After fighting the lawsuits by blaming the truck drivers, the cases were eventually resolved in favor of the injured victims.  Two years after bringing the lawsuit and 5 days before trial, I settled Mrs. Jones's lawsuit.  This was just one of a number of lawsuits that had been settled by the Town, County and CSX (I handled 3 of the cases).  Mrs. Jones got paid and the negligent parties kept doing business as usual at the railroad crossing.

After Mrs. Jones's case settled, I became disillusioned by the lawsuits. All it took was a seven or high six figure payoff by the Town, County and CSX, and the death and injury toll would keep climbing without any changes to the railroad crossing.  The lawsuits served no purpose and truckers would continue getting  killed and maimed...or so I thought.

A few days before Christmas in 2004, something strange struck me as I happened to drive by the railroad crossing at the Solite plant on my way back to my office in Albany.  Out of the corner of my eye I spotted a crossing guard and a large booth set up at the railroad crossing.  I got out of my car to take a look and the crossing guard came running at me while yelling at me to stay away from the crossing. I could not believe my eyes--this was the first time a crossing guard had ever been posted at the crossing.

The Town, County and CSX had taken the simple step of posting a crossing guard to stop traffic at the crossing whenever a train was approaching.  Tractor trailers would now be alerted to oncoming trains by the crossing guard and kept off the railroad tracks when a train approached.  Problem solved.  There have been zero accidents at the railroad crossing since this simple step was taken.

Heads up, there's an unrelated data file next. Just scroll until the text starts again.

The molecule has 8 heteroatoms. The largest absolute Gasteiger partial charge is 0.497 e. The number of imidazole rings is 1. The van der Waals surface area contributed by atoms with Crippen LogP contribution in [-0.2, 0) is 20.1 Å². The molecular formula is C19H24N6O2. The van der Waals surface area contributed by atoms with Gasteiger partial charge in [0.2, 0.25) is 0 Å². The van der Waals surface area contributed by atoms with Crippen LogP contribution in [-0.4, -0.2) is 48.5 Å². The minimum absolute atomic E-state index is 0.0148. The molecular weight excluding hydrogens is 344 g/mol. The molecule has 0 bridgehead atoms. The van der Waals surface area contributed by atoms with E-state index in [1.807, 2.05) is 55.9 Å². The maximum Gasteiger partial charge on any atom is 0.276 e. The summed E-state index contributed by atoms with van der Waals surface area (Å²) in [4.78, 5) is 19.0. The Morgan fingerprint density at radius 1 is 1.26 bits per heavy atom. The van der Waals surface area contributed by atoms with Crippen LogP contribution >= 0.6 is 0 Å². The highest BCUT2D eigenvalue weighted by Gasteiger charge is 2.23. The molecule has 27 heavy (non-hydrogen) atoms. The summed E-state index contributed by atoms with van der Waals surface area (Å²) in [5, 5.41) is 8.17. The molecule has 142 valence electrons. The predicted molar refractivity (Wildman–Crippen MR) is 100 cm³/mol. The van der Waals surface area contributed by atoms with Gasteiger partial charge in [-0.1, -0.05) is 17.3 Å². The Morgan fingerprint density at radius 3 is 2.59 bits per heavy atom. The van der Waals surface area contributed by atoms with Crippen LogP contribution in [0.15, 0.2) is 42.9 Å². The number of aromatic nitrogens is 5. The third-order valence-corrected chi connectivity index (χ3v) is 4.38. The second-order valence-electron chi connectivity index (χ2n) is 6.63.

A couple years later, the Town, County and CSX moved the railroad crossing to a new location about 1/4 of a mile north of its location at the entrance to the Solite plant.  The most dangerous railroad crossing in the State became one of the safest.

The injury and death toll at the Solite railroad crossing did not result in any changes.  The real impetus for change at the Solite railroad crossing was the seven figure settlements paid by the municipalities and CSX.  Did the Town, County and CSX officials have altruistic reasons for fixing the crossing?  Not likely. 

When they were forced to open their pocketbooks, the municipalities and CSX saw a reason to fix the crossing--their bottom line.  It was more cost-effective for the Town, County and CSX to fix the railroad crossing than to continue paying settlements for the injury and death toll caused by the ultra-hazardous crossing.  Yes, lawsuits made all of the difference and it's great to say, no one else will be killed or maimed at the Solite railroad crossing.

Whenever I hear someone mention how lawsuits are ruining our society and driving up insurance costs for everyone, I don't try to convince them that they're wrong.  I know I cannot convince anyone with such strong beliefs about our civil justice system.  So I listen politely and nod my head...and think of the Solite railroad crossing and Mrs. Jones. 

If you have any questions or want more information about our civil justice system, I welcome your phone call on my toll-free cell at 1-866-889-6882 or you can send me an e-mail at [email protected] .  You can always request my FREE book, The Seven Deadly Mistakes of Malpractice Victims, at the home page of my website at www.protectingpatientrights.com.